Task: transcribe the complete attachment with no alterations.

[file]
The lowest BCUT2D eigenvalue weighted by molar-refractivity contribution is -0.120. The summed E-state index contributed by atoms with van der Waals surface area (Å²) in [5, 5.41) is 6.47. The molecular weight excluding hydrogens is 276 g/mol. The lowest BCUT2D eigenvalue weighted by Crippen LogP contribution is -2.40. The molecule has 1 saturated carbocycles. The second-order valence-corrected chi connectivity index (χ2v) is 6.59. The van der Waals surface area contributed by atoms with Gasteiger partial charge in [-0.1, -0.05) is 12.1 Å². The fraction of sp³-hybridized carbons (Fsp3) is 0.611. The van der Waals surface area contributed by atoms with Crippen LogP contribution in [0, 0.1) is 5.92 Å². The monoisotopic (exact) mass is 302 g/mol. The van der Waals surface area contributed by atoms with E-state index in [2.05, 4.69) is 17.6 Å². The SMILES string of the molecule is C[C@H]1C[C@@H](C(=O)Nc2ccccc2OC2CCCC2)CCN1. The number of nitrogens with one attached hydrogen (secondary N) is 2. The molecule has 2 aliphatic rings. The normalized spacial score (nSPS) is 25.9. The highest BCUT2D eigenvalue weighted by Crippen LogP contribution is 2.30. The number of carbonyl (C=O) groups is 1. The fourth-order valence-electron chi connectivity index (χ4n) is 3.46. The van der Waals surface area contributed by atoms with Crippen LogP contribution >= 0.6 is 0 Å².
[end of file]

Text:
The lowest BCUT2D eigenvalue weighted by molar-refractivity contribution is -0.120. The summed E-state index contributed by atoms with van der Waals surface area (Å²) in [5, 5.41) is 6.47. The molecular weight excluding hydrogens is 276 g/mol. The lowest BCUT2D eigenvalue weighted by Crippen LogP contribution is -2.40. The molecule has 1 saturated carbocycles. The second-order valence-corrected chi connectivity index (χ2v) is 6.59. The van der Waals surface area contributed by atoms with Gasteiger partial charge in [-0.1, -0.05) is 12.1 Å². The fraction of sp³-hybridized carbons (Fsp3) is 0.611. The van der Waals surface area contributed by atoms with Crippen LogP contribution in [0, 0.1) is 5.92 Å². The monoisotopic (exact) mass is 302 g/mol. The van der Waals surface area contributed by atoms with E-state index in [2.05, 4.69) is 17.6 Å². The SMILES string of the molecule is C[C@H]1C[C@@H](C(=O)Nc2ccccc2OC2CCCC2)CCN1. The number of nitrogens with one attached hydrogen (secondary N) is 2. The molecule has 2 aliphatic rings. The normalized spacial score (nSPS) is 25.9. The highest BCUT2D eigenvalue weighted by Crippen LogP contribution is 2.30. The number of carbonyl (C=O) groups is 1. The fourth-order valence-electron chi connectivity index (χ4n) is 3.46. The van der Waals surface area contributed by atoms with Crippen LogP contribution >= 0.6 is 0 Å².